The subjects that are most frequently affected are the elementary ones : language and mathematics. Usually the origin of this type of complications derives from:
- The application of teaching methodologies not adapted to the particular characteristics of the student's learning, either by excess (infradotados students) or by defect (gifted students).
- Parental education styles that do not emphasize the relevance of acquisition of learning.
- Different characteristics of the student with respect to his classmates (presence of behavioral alteration, poor competence in a certain area, etc.).
This type of alteration differs from ADHD since the latter must meet criteria in the three affected areas: attention, impulsivity and / or hyperactivity.
The intellectual giftedness
Regarding intellectual giftedness, there are several factors to consider in the prevention of school failure in students with very high intellectual capacities:
The awareness of the environment
It's very important the awareness and assimilation by the educational community that this type of group presents certain characteristics and, therefore, special educational needs.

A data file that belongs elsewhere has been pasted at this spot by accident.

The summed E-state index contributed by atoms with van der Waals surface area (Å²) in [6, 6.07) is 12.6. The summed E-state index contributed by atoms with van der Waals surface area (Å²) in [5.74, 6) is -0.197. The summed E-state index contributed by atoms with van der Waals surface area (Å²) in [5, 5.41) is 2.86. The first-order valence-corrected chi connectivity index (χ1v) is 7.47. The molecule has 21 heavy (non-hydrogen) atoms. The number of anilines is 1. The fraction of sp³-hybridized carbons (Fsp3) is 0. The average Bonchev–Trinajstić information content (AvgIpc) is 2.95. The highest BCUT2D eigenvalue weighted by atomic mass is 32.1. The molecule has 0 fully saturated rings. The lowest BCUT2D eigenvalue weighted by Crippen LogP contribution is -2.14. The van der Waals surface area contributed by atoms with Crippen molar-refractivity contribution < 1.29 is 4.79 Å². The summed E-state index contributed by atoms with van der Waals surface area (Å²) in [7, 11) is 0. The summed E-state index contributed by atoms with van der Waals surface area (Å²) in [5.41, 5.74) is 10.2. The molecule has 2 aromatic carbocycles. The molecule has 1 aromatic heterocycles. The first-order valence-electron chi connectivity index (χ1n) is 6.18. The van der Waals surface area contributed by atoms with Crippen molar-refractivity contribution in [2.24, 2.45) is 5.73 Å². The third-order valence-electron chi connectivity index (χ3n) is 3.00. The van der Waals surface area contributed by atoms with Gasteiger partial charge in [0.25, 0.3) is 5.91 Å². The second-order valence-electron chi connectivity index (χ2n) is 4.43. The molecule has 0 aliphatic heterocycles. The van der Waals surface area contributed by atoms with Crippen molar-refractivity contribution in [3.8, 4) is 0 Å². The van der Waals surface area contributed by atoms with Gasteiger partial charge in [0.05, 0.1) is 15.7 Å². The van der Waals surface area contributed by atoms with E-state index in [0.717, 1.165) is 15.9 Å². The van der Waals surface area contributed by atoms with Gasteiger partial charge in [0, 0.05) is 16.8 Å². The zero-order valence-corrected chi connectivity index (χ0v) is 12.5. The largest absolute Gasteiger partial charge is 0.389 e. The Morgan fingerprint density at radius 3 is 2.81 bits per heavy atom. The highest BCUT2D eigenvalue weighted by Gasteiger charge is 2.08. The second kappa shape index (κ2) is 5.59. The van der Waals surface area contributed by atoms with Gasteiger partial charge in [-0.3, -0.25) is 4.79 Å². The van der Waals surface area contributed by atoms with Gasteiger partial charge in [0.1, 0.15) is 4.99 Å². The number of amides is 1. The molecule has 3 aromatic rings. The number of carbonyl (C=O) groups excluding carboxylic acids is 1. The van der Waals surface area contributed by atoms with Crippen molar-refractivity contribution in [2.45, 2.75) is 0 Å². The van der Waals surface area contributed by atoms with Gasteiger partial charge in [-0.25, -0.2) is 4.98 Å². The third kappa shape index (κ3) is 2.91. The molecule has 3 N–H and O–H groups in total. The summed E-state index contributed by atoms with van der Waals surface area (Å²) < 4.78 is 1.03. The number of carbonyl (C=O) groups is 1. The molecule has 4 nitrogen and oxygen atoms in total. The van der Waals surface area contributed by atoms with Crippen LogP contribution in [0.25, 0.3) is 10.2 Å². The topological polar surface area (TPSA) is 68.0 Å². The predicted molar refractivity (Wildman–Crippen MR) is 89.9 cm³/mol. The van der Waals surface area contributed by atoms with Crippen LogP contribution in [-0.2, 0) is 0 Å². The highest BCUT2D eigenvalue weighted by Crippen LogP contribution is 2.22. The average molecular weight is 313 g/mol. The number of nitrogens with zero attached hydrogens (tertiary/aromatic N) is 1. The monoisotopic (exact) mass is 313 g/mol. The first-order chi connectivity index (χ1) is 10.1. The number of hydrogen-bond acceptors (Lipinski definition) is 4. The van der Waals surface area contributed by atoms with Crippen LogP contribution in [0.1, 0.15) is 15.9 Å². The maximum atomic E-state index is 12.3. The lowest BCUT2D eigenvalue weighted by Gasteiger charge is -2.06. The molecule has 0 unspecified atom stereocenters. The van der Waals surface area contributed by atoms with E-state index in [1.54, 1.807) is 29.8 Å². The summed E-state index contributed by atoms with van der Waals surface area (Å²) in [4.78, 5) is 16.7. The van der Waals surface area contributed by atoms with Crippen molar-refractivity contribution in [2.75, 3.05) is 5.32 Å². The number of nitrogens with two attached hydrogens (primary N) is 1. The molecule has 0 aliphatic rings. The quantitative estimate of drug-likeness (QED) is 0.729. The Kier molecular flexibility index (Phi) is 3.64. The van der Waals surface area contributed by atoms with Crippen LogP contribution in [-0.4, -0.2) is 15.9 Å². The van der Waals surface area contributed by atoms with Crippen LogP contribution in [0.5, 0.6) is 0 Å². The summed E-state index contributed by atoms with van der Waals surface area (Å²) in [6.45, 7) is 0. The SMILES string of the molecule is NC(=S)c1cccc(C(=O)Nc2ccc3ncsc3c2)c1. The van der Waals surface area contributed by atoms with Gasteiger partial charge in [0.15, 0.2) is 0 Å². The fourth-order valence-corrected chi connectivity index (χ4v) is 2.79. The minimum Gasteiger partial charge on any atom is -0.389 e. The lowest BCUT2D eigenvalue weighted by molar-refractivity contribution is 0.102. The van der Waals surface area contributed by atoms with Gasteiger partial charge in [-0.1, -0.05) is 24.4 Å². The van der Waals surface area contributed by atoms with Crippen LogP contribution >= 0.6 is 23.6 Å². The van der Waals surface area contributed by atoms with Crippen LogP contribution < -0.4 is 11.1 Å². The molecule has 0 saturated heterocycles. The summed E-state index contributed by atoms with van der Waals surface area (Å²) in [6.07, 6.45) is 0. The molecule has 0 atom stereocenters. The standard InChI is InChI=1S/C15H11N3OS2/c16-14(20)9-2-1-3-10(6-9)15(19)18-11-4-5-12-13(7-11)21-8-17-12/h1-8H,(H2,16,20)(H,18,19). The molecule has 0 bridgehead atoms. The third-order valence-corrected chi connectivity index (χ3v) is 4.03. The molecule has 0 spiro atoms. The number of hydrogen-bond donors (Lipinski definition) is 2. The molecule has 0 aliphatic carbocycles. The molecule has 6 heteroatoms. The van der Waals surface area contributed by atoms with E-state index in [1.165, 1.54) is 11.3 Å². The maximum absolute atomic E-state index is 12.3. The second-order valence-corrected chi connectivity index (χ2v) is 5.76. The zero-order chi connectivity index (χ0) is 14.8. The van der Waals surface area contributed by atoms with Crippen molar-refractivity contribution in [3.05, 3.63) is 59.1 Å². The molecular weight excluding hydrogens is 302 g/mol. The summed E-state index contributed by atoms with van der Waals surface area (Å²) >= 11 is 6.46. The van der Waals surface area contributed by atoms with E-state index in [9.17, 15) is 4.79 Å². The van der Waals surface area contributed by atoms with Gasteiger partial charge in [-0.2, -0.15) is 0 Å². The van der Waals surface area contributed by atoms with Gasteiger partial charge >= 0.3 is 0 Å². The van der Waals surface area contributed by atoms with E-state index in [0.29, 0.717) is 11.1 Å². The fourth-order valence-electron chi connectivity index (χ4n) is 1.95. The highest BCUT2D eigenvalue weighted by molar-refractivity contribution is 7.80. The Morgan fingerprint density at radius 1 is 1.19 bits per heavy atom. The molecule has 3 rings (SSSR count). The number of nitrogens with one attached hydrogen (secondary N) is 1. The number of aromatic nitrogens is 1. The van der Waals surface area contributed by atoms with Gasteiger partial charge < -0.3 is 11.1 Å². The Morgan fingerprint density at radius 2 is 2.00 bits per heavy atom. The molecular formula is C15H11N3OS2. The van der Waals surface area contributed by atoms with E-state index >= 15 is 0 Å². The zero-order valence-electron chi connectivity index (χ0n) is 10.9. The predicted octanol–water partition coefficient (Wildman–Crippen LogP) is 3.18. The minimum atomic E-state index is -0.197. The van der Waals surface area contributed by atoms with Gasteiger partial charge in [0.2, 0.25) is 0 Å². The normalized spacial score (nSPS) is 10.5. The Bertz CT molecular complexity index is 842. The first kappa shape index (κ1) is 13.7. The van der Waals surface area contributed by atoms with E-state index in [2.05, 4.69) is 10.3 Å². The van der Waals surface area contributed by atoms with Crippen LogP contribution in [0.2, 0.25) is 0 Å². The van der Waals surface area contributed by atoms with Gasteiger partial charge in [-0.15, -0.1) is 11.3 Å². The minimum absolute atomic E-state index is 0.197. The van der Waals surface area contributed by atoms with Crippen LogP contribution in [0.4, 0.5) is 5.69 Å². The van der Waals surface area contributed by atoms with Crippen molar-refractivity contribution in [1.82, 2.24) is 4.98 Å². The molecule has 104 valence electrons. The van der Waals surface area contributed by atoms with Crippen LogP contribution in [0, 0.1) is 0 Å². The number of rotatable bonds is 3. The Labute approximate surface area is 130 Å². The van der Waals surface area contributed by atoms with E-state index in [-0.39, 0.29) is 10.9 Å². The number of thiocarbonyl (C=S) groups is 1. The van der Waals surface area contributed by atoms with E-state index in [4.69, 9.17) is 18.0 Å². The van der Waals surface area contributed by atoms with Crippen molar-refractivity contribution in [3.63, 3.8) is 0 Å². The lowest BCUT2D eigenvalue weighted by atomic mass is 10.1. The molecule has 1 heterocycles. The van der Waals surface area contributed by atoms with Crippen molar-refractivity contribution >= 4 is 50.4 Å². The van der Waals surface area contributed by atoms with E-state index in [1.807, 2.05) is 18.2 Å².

Institutional changes to create inclusive educational centers
Once the previous point has been overcome, it must be an adaptation of the general educational system to create educational institutions (schools, institutes, universities, etc.) that allow to attend this type of student body. Equally important is the fact of providing these institutions with the material, economic, personal and professional resources that allow the institution itself to offer its educational service appropriately.
The myth of chronological age